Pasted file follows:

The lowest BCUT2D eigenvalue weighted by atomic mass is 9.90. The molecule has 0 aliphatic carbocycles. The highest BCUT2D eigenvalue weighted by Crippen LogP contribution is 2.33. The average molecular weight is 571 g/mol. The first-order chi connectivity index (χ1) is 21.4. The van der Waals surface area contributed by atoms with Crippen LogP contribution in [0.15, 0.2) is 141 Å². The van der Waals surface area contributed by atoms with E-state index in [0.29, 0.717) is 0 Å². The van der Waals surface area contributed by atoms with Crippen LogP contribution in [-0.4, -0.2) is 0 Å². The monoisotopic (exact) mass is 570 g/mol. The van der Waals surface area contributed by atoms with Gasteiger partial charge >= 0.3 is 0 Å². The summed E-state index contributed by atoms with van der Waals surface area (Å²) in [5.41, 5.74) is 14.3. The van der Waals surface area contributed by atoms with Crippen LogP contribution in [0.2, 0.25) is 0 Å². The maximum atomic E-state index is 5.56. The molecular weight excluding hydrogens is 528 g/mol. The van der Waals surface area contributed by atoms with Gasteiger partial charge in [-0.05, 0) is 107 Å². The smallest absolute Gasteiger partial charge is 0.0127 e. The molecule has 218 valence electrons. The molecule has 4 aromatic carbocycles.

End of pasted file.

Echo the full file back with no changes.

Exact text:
The lowest BCUT2D eigenvalue weighted by atomic mass is 9.90. The molecule has 0 aliphatic carbocycles. The highest BCUT2D eigenvalue weighted by Crippen LogP contribution is 2.33. The average molecular weight is 571 g/mol. The first-order chi connectivity index (χ1) is 21.4. The van der Waals surface area contributed by atoms with Crippen LogP contribution in [0.15, 0.2) is 141 Å². The van der Waals surface area contributed by atoms with E-state index in [0.29, 0.717) is 0 Å². The van der Waals surface area contributed by atoms with Crippen LogP contribution in [-0.4, -0.2) is 0 Å². The monoisotopic (exact) mass is 570 g/mol. The van der Waals surface area contributed by atoms with Gasteiger partial charge >= 0.3 is 0 Å². The summed E-state index contributed by atoms with van der Waals surface area (Å²) in [5.41, 5.74) is 14.3. The van der Waals surface area contributed by atoms with Crippen LogP contribution in [0.2, 0.25) is 0 Å². The maximum atomic E-state index is 5.56. The molecular weight excluding hydrogens is 528 g/mol. The van der Waals surface area contributed by atoms with Gasteiger partial charge in [-0.05, 0) is 107 Å². The smallest absolute Gasteiger partial charge is 0.0127 e. The molecule has 218 valence electrons. The molecule has 4 aromatic carbocycles.